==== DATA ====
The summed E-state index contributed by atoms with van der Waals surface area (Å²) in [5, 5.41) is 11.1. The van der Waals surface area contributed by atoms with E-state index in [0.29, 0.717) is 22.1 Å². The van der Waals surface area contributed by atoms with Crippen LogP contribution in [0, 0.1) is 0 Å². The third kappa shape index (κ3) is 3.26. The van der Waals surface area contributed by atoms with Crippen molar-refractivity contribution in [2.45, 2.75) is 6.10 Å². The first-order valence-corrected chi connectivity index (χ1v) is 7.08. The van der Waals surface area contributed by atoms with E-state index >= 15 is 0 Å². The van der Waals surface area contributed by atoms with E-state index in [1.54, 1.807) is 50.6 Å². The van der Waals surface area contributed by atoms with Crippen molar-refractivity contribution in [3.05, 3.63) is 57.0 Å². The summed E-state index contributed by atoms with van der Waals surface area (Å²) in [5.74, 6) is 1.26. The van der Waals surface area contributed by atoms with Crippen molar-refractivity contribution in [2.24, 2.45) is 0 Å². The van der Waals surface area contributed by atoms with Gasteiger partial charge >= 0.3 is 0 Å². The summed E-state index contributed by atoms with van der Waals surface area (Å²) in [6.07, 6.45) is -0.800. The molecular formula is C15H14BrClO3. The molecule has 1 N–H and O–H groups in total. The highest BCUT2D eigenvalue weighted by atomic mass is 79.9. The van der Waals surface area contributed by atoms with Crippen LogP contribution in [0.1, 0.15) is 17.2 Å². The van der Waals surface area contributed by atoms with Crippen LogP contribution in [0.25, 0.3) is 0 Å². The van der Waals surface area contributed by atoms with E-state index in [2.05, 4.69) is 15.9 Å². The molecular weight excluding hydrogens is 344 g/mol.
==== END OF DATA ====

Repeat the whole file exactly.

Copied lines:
The summed E-state index contributed by atoms with van der Waals surface area (Å²) in [5, 5.41) is 11.1. The van der Waals surface area contributed by atoms with E-state index in [0.29, 0.717) is 22.1 Å². The van der Waals surface area contributed by atoms with Crippen LogP contribution in [0, 0.1) is 0 Å². The third kappa shape index (κ3) is 3.26. The van der Waals surface area contributed by atoms with Crippen molar-refractivity contribution in [2.45, 2.75) is 6.10 Å². The first-order valence-corrected chi connectivity index (χ1v) is 7.08. The van der Waals surface area contributed by atoms with E-state index >= 15 is 0 Å². The van der Waals surface area contributed by atoms with E-state index in [1.54, 1.807) is 50.6 Å². The van der Waals surface area contributed by atoms with Crippen molar-refractivity contribution in [3.05, 3.63) is 57.0 Å². The summed E-state index contributed by atoms with van der Waals surface area (Å²) in [5.74, 6) is 1.26. The van der Waals surface area contributed by atoms with Crippen molar-refractivity contribution in [2.24, 2.45) is 0 Å². The van der Waals surface area contributed by atoms with Gasteiger partial charge >= 0.3 is 0 Å². The summed E-state index contributed by atoms with van der Waals surface area (Å²) in [6.07, 6.45) is -0.800. The molecular formula is C15H14BrClO3. The molecule has 1 N–H and O–H groups in total. The highest BCUT2D eigenvalue weighted by atomic mass is 79.9. The van der Waals surface area contributed by atoms with Crippen LogP contribution in [0.1, 0.15) is 17.2 Å². The van der Waals surface area contributed by atoms with Crippen LogP contribution in [0.25, 0.3) is 0 Å². The van der Waals surface area contributed by atoms with E-state index in [2.05, 4.69) is 15.9 Å². The molecular weight excluding hydrogens is 344 g/mol.